In terms of building a company, company leaders are rewarded by taking bigger risks and pushing things farther than other people have pushed them. That’s why I feel it so refreshing to be always learning from inspiring role models — whether they’re personal ones, or speakers on TED — find yourself great peers, a great team, great mentors.
Lesson #2: Listening is great.
I think we have some real perks. Women seem to be really good as listeners and people who can read the subtleties of a situation. Listening is one of the most valuable assets for leadership, in keeping the team happy, in improving your product or service.
Lesson #3: Women consider options. Options are good, sometimes. Always be confident.
As a woman, I’ve noticed in me, and others, that we’re not always thinking that our idea is the best and only way to success. We recognize there are different paths and we recognize that you might have a valid point when you tell us why you’re smarter.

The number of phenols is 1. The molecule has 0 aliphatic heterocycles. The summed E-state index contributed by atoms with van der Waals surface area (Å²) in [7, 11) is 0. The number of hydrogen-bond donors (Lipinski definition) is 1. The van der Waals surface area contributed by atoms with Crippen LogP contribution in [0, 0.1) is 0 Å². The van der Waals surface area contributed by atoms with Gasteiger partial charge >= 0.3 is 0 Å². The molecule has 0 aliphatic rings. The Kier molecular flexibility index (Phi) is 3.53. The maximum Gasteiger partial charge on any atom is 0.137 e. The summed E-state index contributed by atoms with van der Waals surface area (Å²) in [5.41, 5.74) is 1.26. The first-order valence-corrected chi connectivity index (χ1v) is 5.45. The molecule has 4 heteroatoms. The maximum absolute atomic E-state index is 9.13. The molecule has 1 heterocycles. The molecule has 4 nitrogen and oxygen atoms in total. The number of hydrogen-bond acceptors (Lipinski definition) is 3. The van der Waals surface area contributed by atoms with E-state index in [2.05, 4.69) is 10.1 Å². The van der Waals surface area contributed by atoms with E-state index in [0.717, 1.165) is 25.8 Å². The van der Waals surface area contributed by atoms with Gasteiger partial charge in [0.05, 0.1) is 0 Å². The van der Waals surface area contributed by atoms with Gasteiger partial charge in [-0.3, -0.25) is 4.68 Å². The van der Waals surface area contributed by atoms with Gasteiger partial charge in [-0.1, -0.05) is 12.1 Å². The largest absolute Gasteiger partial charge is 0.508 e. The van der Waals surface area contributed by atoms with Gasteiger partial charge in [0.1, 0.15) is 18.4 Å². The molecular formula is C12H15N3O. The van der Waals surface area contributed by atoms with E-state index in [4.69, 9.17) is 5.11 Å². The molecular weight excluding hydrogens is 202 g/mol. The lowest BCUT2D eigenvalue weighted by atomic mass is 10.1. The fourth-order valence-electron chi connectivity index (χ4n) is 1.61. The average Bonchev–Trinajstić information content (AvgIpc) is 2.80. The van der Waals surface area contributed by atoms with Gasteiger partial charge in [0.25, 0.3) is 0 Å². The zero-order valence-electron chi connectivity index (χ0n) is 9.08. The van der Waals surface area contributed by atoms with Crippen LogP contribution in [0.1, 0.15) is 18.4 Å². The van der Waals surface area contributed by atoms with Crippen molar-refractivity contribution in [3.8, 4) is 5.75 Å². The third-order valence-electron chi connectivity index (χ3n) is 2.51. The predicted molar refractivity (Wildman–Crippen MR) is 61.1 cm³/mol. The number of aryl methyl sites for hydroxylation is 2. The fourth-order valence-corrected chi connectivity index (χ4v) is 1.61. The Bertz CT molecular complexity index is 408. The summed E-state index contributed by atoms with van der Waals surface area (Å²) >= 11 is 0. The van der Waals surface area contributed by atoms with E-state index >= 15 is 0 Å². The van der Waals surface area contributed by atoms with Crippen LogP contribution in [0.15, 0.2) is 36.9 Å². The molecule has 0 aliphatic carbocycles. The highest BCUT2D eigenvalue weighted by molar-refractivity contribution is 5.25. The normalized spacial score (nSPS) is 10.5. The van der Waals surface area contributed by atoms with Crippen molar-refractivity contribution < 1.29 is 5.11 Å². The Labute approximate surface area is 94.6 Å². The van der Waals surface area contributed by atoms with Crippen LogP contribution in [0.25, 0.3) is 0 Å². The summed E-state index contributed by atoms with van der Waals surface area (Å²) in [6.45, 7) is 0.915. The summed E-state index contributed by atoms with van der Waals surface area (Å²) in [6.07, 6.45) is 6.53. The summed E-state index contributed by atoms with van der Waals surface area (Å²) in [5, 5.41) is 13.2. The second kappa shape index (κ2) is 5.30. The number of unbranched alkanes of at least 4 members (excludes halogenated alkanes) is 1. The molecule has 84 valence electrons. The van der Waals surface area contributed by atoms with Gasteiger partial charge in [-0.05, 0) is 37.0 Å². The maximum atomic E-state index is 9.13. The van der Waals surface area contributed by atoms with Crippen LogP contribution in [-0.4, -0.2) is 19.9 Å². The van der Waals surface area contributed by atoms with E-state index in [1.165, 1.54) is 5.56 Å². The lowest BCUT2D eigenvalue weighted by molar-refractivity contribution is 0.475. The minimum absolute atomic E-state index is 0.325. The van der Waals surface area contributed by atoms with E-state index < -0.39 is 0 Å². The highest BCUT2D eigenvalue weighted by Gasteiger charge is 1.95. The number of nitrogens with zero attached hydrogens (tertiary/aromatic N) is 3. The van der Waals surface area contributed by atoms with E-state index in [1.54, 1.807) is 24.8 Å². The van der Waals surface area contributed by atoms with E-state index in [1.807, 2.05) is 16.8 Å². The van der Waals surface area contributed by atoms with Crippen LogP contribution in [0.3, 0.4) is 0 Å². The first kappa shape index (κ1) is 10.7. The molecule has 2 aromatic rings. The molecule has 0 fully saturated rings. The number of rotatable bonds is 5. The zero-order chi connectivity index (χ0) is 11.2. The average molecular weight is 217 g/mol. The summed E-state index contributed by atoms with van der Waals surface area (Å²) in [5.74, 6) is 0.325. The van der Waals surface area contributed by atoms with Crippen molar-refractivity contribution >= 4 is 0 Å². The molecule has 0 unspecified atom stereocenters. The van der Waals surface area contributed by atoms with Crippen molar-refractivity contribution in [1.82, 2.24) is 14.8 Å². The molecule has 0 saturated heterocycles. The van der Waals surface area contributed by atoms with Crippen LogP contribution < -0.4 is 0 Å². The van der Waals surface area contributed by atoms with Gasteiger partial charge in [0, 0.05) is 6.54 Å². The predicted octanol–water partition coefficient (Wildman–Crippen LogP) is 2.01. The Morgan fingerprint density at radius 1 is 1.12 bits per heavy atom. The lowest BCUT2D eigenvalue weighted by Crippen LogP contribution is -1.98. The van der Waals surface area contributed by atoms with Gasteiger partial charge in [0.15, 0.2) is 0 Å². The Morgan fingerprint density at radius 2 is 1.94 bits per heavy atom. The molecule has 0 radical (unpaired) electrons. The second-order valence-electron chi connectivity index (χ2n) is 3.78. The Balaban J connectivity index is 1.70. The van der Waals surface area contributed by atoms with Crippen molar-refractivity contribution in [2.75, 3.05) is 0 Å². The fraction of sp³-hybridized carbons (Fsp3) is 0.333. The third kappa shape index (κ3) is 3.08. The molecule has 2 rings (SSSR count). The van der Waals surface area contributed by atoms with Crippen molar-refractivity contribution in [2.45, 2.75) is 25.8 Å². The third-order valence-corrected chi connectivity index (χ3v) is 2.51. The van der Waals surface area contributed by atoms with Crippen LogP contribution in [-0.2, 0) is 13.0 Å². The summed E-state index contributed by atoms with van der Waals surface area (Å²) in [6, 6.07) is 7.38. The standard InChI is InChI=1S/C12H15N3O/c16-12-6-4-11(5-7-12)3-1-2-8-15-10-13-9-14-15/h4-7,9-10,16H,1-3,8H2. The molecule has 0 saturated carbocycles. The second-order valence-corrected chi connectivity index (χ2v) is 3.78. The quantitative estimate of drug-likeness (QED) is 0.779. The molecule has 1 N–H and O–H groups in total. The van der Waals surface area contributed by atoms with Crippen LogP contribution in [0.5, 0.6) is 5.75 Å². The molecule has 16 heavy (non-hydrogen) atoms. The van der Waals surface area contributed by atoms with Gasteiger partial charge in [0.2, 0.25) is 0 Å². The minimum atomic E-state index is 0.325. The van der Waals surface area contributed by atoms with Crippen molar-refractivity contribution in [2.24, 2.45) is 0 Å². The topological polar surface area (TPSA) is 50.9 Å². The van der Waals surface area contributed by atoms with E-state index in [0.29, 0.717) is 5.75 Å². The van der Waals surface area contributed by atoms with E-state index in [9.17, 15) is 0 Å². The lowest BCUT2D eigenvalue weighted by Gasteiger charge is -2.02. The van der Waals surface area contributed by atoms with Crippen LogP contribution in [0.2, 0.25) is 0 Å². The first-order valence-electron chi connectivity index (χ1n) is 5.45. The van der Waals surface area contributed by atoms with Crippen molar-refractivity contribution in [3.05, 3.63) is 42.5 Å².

But don’t let that come across as unconfident. As a woman entrepreneur, do not give the impression that you don’t have the road map to get to point B. Sometimes one strong vision is what you need to deliver. Sometimes I have to tone down my inclinations to speak about many different possibilities. Having real clarity in your pitch and having confidence in yourself and your team is the key to being an entrepreneur.
About the guest blogger: Julia Hu is the Founder & CEO of LARK, a consumer electronics startup that helps couples sleep better together. Prior to LARK, she was National Sustainability Chair for global startup incubator Clean Tech Open, and ran international marketing in China for D.light Design. She received her Masters and Bachelors at Stanford and has half of a MBA from MIT Sloan (a dropout, but they’re nice enough to include her as a case study and speaker). Follow her on Twitter at @ourlark.